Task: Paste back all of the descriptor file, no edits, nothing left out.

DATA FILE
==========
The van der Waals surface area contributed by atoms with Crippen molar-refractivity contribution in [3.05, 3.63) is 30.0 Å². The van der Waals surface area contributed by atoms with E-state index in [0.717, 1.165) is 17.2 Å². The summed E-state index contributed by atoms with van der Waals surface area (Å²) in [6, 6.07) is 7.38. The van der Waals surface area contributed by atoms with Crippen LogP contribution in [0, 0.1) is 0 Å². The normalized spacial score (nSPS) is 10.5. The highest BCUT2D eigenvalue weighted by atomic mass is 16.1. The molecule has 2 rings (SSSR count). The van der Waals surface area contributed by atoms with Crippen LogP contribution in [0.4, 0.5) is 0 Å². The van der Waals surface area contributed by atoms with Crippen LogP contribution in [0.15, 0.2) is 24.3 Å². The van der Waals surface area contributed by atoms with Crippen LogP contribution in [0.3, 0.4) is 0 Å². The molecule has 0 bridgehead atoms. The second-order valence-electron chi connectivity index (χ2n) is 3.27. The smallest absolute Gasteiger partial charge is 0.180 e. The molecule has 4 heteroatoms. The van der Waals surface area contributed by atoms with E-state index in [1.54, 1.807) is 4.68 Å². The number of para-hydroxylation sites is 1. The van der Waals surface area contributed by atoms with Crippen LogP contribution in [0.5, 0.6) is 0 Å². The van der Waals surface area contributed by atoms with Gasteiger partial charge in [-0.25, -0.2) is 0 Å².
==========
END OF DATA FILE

The van der Waals surface area contributed by atoms with Crippen molar-refractivity contribution in [3.05, 3.63) is 30.0 Å². The van der Waals surface area contributed by atoms with E-state index in [0.717, 1.165) is 17.2 Å². The summed E-state index contributed by atoms with van der Waals surface area (Å²) in [6, 6.07) is 7.38. The van der Waals surface area contributed by atoms with Crippen LogP contribution in [0, 0.1) is 0 Å². The normalized spacial score (nSPS) is 10.5. The highest BCUT2D eigenvalue weighted by atomic mass is 16.1. The molecule has 2 rings (SSSR count). The van der Waals surface area contributed by atoms with Crippen LogP contribution in [0.4, 0.5) is 0 Å². The van der Waals surface area contributed by atoms with Crippen LogP contribution in [0.15, 0.2) is 24.3 Å². The van der Waals surface area contributed by atoms with Crippen LogP contribution in [0.3, 0.4) is 0 Å². The molecule has 0 bridgehead atoms. The second-order valence-electron chi connectivity index (χ2n) is 3.27. The smallest absolute Gasteiger partial charge is 0.180 e. The molecule has 4 heteroatoms. The van der Waals surface area contributed by atoms with E-state index in [1.54, 1.807) is 4.68 Å². The number of para-hydroxylation sites is 1. The van der Waals surface area contributed by atoms with Crippen LogP contribution in [0.5, 0.6) is 0 Å². The van der Waals surface area contributed by atoms with Gasteiger partial charge in [-0.25, -0.2) is 0 Å².